Free Information vs Information Protectionism
01 Jun 2001 17:26:07 +1200
On Thu, 31 May 2001 17:35:19 +0200, Francois-Rene Rideau wrote:
>> See Bastiat's arguments on private property, rent, and interest;
>> they apply perfectly to the issue of copyright.
> That's begging the question. They would apply perfectly to copyright
> if copyright was property. His arguments against protectionism would
But he goes on at some length making the argument about what *is*
property; this is the argument that I'm saying applies to copyright.
I.e., if you accept his argument for what constitutes property, you
must accept that software is property; and that implies copyright.
> What justifies property, and how is protectionism different?
Every man enjoys gratis all utilities furnished or produced by
Nature on condition that he take the pains to avail himself of them,
[e.g., writes software]
or that he pay with an equivalent service those who render him the
service of taking pains for him.
[i.e., the software's author]
In this formula two elements are combined and fused together,
although they are essentially distinct.
There are, first, the gifts of Nature: gratuitous raw materials and
gratuitous forces; these constitute the communal domain.
In addition, there are the human efforts that go into making these
materials available, into directing these forces---efforts that are
exchanged, evaluated, and paid for; these constitute the domain of
[i.e., software is property]
In other words, in our relations with one another, we are not owners
of the utility of things, but of their value, and value is the
appraisal made of reciprocal services.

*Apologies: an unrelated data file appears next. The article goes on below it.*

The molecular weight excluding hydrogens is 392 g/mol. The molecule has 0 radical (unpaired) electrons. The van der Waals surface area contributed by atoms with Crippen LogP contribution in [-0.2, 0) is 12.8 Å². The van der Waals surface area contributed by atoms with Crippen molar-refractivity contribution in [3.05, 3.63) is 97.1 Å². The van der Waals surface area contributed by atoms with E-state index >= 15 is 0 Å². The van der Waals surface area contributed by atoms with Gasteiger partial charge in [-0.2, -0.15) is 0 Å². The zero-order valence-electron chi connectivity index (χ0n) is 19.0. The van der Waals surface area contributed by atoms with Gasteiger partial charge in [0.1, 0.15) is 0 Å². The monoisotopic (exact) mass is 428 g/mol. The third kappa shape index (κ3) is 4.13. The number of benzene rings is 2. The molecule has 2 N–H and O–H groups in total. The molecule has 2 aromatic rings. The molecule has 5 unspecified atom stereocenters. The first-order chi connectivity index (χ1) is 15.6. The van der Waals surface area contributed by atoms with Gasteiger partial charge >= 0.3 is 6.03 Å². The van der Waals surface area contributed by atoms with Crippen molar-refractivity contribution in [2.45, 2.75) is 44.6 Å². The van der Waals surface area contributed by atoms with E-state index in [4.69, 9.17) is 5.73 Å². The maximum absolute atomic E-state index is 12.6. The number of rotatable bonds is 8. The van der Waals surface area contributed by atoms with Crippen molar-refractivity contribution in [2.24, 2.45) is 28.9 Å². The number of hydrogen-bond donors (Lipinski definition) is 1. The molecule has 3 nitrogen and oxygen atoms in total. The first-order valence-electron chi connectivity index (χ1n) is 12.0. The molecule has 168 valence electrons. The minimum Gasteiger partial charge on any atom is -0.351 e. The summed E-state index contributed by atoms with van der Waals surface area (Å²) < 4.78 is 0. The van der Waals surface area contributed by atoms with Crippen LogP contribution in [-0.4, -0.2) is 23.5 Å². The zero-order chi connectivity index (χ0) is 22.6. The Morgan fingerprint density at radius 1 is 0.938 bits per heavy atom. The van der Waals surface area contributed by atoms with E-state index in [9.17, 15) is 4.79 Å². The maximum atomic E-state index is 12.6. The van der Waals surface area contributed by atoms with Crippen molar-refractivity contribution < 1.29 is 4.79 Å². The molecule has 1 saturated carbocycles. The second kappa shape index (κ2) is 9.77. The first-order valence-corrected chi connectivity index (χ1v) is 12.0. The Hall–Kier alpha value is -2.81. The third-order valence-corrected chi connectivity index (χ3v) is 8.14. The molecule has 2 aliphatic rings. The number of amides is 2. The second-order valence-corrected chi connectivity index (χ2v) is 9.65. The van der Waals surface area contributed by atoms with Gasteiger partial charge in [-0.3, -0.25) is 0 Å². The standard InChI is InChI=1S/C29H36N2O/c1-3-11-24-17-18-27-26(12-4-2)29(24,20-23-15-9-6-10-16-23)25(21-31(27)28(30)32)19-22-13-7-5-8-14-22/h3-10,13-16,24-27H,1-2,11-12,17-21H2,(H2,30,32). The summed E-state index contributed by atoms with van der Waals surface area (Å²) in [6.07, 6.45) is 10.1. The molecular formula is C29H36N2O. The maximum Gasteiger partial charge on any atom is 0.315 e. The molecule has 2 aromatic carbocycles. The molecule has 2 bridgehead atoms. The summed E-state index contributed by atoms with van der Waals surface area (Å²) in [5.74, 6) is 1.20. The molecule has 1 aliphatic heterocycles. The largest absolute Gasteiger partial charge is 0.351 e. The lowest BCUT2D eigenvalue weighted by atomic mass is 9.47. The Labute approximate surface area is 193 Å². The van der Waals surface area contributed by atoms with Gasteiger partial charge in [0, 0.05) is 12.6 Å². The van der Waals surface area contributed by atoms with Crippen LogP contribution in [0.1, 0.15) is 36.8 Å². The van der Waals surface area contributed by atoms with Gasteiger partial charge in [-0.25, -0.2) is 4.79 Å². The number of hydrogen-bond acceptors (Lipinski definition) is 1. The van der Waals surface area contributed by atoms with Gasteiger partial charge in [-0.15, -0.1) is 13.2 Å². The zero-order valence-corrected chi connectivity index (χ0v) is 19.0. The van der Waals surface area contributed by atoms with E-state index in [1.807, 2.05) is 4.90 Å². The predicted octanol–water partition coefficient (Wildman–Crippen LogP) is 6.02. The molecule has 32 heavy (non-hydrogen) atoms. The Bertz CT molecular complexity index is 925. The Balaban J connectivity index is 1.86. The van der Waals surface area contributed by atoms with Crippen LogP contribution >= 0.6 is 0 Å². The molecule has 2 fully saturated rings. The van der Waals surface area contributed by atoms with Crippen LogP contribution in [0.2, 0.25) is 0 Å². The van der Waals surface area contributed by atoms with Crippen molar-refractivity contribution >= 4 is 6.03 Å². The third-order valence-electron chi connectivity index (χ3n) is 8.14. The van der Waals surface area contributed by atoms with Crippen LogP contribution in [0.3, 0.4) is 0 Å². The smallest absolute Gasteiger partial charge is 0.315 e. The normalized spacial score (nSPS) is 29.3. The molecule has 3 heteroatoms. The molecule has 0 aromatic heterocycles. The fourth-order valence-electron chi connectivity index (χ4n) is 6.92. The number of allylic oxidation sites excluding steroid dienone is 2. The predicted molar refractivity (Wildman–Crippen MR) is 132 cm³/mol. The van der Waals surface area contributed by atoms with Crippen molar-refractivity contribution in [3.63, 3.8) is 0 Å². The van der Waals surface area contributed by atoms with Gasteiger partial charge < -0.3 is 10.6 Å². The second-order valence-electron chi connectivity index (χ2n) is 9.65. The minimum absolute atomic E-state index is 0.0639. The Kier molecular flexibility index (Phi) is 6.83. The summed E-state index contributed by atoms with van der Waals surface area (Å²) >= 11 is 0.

[...] Does anyone desire to go further yet? As far as to say that a
man should not be the owner of the pains he himself takes, that, in
exchange, it is not enough to turn over gratis the help received
from natural resources, that he must also surrender gratis his own
[i.e., copying his software without payment]
efforts? But let him take care! This would mean glorifying slavery;
for, to say that certain men must render services that are not paid
[i.e., having his software copied]
for means that other men must receive services that they do not pay
[i.e., using unpaid-for copies]
for, which is certainly slavery. Now, if he says that this
gratuitous gift must be reciprocal, he is merely quibbling; for,
either the exchange will be made with a certain degree of justice,
in which case the services will be in some way or other *evaluated*
and paid for; or else they will not be evaluated and paid for, and,
in that case, some will give much and others little, and we are back
It is therefore impossible to argue against the idea that services
exchanged on the basis of value for value constitute legitimate
property. To explain that this property is legitimate, we do not
need to have recourse to philosophy or jurisprudence or
metaphysics. Socialists, economists, egalitarians, believers in
brotherly love, I defy you one and all to raise even the shadow of
an objection against the *legitimacy of a voluntary exchange of
services,* and consequently against property, as I have defined it,
and as it exists in the natural order of society.